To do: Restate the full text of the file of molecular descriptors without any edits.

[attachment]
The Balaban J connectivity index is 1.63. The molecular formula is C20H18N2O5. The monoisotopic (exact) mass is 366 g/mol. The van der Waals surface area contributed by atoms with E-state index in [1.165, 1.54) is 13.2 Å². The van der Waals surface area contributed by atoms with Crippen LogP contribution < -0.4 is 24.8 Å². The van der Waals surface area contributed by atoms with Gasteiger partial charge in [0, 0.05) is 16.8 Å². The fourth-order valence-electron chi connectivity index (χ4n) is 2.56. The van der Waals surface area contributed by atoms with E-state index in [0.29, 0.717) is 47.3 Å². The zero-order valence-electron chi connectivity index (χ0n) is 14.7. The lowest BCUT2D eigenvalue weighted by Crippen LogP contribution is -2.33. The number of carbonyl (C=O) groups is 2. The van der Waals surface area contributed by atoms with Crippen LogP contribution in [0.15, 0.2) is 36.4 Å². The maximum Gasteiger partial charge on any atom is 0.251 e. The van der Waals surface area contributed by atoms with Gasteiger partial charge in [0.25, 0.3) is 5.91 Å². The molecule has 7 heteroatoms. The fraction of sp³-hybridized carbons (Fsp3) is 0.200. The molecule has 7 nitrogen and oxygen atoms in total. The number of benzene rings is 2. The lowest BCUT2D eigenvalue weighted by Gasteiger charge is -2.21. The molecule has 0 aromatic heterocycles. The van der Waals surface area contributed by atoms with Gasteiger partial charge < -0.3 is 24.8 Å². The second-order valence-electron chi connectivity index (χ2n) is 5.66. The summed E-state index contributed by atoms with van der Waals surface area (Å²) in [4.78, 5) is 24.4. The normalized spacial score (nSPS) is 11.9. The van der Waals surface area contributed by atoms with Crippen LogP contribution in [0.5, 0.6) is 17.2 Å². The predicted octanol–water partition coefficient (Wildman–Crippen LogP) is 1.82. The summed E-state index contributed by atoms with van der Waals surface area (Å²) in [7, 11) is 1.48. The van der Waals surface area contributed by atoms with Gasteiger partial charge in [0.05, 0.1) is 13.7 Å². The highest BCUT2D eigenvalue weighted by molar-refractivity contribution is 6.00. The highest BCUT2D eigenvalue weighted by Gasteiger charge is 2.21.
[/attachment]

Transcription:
The Balaban J connectivity index is 1.63. The molecular formula is C20H18N2O5. The monoisotopic (exact) mass is 366 g/mol. The van der Waals surface area contributed by atoms with E-state index in [1.165, 1.54) is 13.2 Å². The van der Waals surface area contributed by atoms with Crippen LogP contribution < -0.4 is 24.8 Å². The van der Waals surface area contributed by atoms with Gasteiger partial charge in [0, 0.05) is 16.8 Å². The fourth-order valence-electron chi connectivity index (χ4n) is 2.56. The van der Waals surface area contributed by atoms with E-state index in [0.29, 0.717) is 47.3 Å². The zero-order valence-electron chi connectivity index (χ0n) is 14.7. The lowest BCUT2D eigenvalue weighted by Crippen LogP contribution is -2.33. The number of carbonyl (C=O) groups is 2. The van der Waals surface area contributed by atoms with Crippen LogP contribution in [0.15, 0.2) is 36.4 Å². The maximum Gasteiger partial charge on any atom is 0.251 e. The van der Waals surface area contributed by atoms with Gasteiger partial charge in [0.25, 0.3) is 5.91 Å². The molecule has 7 heteroatoms. The fraction of sp³-hybridized carbons (Fsp3) is 0.200. The molecule has 7 nitrogen and oxygen atoms in total. The number of benzene rings is 2. The lowest BCUT2D eigenvalue weighted by Gasteiger charge is -2.21. The molecule has 0 aromatic heterocycles. The van der Waals surface area contributed by atoms with Gasteiger partial charge < -0.3 is 24.8 Å². The second-order valence-electron chi connectivity index (χ2n) is 5.66. The summed E-state index contributed by atoms with van der Waals surface area (Å²) in [4.78, 5) is 24.4. The normalized spacial score (nSPS) is 11.9. The van der Waals surface area contributed by atoms with Crippen LogP contribution in [0.5, 0.6) is 17.2 Å². The predicted octanol–water partition coefficient (Wildman–Crippen LogP) is 1.82. The summed E-state index contributed by atoms with van der Waals surface area (Å²) in [7, 11) is 1.48. The van der Waals surface area contributed by atoms with Gasteiger partial charge in [0.05, 0.1) is 13.7 Å². The highest BCUT2D eigenvalue weighted by molar-refractivity contribution is 6.00. The highest BCUT2D eigenvalue weighted by Gasteiger charge is 2.21.